Frontline emergency workers to get specialised mental health support from peers

Frontline emergency service workers needing mental health support often don’t feel understood by mainstream counsellors, but a new tailored program may help change that.

A unique counselling program developed in Hobart for defence veterans is now been considered for emergency service workers in Tasmania.

Program founder Jon Lane, Australia’s first military psychiatrist to serve in Afghanistan,¬†established the 12-week counselling course for veterans in Hobart in 2016 which is run through Mates 4 Mates.

Jon Lane, who set up the program helping frontline workers, holds his dog Dexter.

Dr Lane recently expanded the Skills Training in Affective Interpersonal Regulation (STAIR) program in Adelaide to include emergency service personnel and it may also be rolled out in Tasmania.

The program trains participants to become peer counsellors.

“The big problem we have with a lot of the services for veterans, police, first responders, is that culturally we are very different,” Dr Lane said.

“A lot of military veterans, police and first responders will go and see someone from the mainstream mental health services and they feel like they are not understood,” he said.

“So they leave and they never come back. By using peers to deliver this [program] what I am trying to do is increase access.

“And in these cultures, particularly, you talk to your mates.”

Matthew Newlands was one of the program’s first participants from outside the veteran community.

Mr Newlands served as a police officer for almost 10 years before developing Post Traumatic Stress Disorder (PTSD) .

He recently took part in the STAIR program in Adelaide and said it helped him to re-build his relationships.

“When I began the program back in February this year, I was still unemployed and during the 12 weeks I was able to get a job and really get my life together again,” he said

“It certainly gave me a lot of tools for my personal life and my relationship with my wife and daughter improved dramatically.”

Mr Newlands said the most important part of the program was that it was delivered by someone with a similar experience.

“Emergency services culture is one of ‘if you haven’t lived the experience, why should we listen?’ he said.

Tasmanians leaving for treatment

Dr Lane said the service was also needed in Tasmania, where people with PTSD were regularly sent interstate for treatment.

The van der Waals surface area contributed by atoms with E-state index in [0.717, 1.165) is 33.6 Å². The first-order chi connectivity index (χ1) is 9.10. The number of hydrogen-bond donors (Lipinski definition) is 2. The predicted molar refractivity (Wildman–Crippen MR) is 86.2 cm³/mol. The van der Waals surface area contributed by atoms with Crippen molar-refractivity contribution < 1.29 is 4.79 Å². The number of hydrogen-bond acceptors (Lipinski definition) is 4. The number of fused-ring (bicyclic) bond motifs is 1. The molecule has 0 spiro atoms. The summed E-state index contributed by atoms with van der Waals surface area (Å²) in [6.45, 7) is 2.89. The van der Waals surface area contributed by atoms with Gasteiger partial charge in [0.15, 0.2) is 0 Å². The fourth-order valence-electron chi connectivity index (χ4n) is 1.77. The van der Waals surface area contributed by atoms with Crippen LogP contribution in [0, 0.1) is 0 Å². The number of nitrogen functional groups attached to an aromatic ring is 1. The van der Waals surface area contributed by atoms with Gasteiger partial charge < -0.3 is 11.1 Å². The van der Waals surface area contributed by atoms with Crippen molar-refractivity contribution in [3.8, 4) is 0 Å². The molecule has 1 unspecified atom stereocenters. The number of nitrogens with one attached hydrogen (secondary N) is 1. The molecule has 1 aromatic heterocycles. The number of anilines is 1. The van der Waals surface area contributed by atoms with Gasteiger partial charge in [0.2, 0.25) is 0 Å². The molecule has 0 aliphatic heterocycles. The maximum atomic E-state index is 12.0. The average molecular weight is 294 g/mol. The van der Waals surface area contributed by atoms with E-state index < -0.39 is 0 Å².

“There are no treatment services or facilities for anyone with a trauma disorder in Tasmania and there hasn’t been for at least 15 years,” Dr Lane said.

“Whether that is police, ambos, firies, military veterans – if you have a disorder from your work, well, too bad.

“I have to send people interstate on a regular basis because I can’t send them anywhere here.”

Peter James, a veteran of 42 years in the Tasmanian Ambulance service, recently spent six weeks as an inpatient at a Melbourne-based trauma recovery service.

He was diagnosed with PTSD in 1997 after attending the Port Arthur Massacre the year before and has never fully recovered.

Mr James said it would be incredible to see the STAIR program funded in Tasmania to be rolled out for emergency service workers.

“I have been away six weeks as an inpatient and that is time away from my family and your family are a major support in your life,” he said.

“[The STAIR program] is desperately needed. There are a lot of people out there suffering right now.

“There’s human beings behind those uniforms – police, fire, ambulance – and it is something that is desperately needed.”

Dr Lane hopes to gain funding to deliver the STAIR program through the Department of Police, Fire & Emergency Management (DPFEM) in Tasmania.

“They are interested in developing the capacity to have a peer counselling workforce to deliver the STAIR program,” he said.

DPFEM deputy secretary Donna Adams said the STAIR program was currently under consideration.

“There are a range of psychological support services available for emergency service workers, including those which are provided within DPFEM,” she said in a statement.

“DPFEM employs a psychologist to support staff, and this position also conducts wellbeing checks with staff that are employed in high risk areas. DPFEM also refers members to external psychologists for treatment.”

She said the Tasmanian Government had also committed $1.5 million per annum to DPFEM for a health and wellbeing program.

Originally Published by ABC News, continue reading here.